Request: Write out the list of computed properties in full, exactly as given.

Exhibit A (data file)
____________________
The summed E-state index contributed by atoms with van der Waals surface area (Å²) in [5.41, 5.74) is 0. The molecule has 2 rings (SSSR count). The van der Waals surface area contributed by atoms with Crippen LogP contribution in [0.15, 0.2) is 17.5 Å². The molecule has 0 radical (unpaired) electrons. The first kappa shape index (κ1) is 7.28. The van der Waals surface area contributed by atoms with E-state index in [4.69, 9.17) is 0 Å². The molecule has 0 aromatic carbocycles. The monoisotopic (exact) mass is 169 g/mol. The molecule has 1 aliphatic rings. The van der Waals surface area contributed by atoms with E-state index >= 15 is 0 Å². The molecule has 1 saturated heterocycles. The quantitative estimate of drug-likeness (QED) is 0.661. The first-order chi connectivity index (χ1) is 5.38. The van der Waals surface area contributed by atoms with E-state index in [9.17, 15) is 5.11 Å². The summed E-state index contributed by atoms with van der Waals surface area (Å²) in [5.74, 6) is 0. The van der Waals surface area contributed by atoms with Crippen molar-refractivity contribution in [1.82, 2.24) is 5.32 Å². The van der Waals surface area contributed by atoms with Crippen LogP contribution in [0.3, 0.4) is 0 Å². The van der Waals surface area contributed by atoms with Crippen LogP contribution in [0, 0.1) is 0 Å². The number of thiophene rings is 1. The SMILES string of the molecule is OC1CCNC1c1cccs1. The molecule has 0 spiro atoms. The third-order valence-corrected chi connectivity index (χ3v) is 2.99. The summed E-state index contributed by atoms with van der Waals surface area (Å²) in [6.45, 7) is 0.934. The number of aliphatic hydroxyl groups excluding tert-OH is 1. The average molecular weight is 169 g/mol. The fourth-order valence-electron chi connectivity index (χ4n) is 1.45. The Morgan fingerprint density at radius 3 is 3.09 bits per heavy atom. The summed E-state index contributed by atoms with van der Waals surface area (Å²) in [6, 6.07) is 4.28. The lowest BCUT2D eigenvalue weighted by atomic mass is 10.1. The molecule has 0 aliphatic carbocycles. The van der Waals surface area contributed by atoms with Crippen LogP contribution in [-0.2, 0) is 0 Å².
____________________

The summed E-state index contributed by atoms with van der Waals surface area (Å²) in [5.41, 5.74) is 0. The molecule has 2 rings (SSSR count). The van der Waals surface area contributed by atoms with Crippen LogP contribution in [0.15, 0.2) is 17.5 Å². The molecule has 0 radical (unpaired) electrons. The first kappa shape index (κ1) is 7.28. The van der Waals surface area contributed by atoms with E-state index in [4.69, 9.17) is 0 Å². The molecule has 0 aromatic carbocycles. The monoisotopic (exact) mass is 169 g/mol. The molecule has 1 aliphatic rings. The van der Waals surface area contributed by atoms with E-state index >= 15 is 0 Å². The molecule has 1 saturated heterocycles. The quantitative estimate of drug-likeness (QED) is 0.661. The first-order chi connectivity index (χ1) is 5.38. The van der Waals surface area contributed by atoms with E-state index in [9.17, 15) is 5.11 Å². The summed E-state index contributed by atoms with van der Waals surface area (Å²) in [5.74, 6) is 0. The van der Waals surface area contributed by atoms with Crippen molar-refractivity contribution in [1.82, 2.24) is 5.32 Å². The van der Waals surface area contributed by atoms with Crippen LogP contribution in [0.3, 0.4) is 0 Å². The van der Waals surface area contributed by atoms with Crippen LogP contribution in [0, 0.1) is 0 Å². The number of thiophene rings is 1. The SMILES string of the molecule is OC1CCNC1c1cccs1. The molecule has 0 spiro atoms. The third-order valence-corrected chi connectivity index (χ3v) is 2.99. The summed E-state index contributed by atoms with van der Waals surface area (Å²) in [6.45, 7) is 0.934. The number of aliphatic hydroxyl groups excluding tert-OH is 1. The average molecular weight is 169 g/mol. The fourth-order valence-electron chi connectivity index (χ4n) is 1.45. The Morgan fingerprint density at radius 3 is 3.09 bits per heavy atom. The summed E-state index contributed by atoms with van der Waals surface area (Å²) in [6, 6.07) is 4.28. The lowest BCUT2D eigenvalue weighted by atomic mass is 10.1. The molecule has 0 aliphatic carbocycles. The van der Waals surface area contributed by atoms with Crippen LogP contribution in [-0.2, 0) is 0 Å².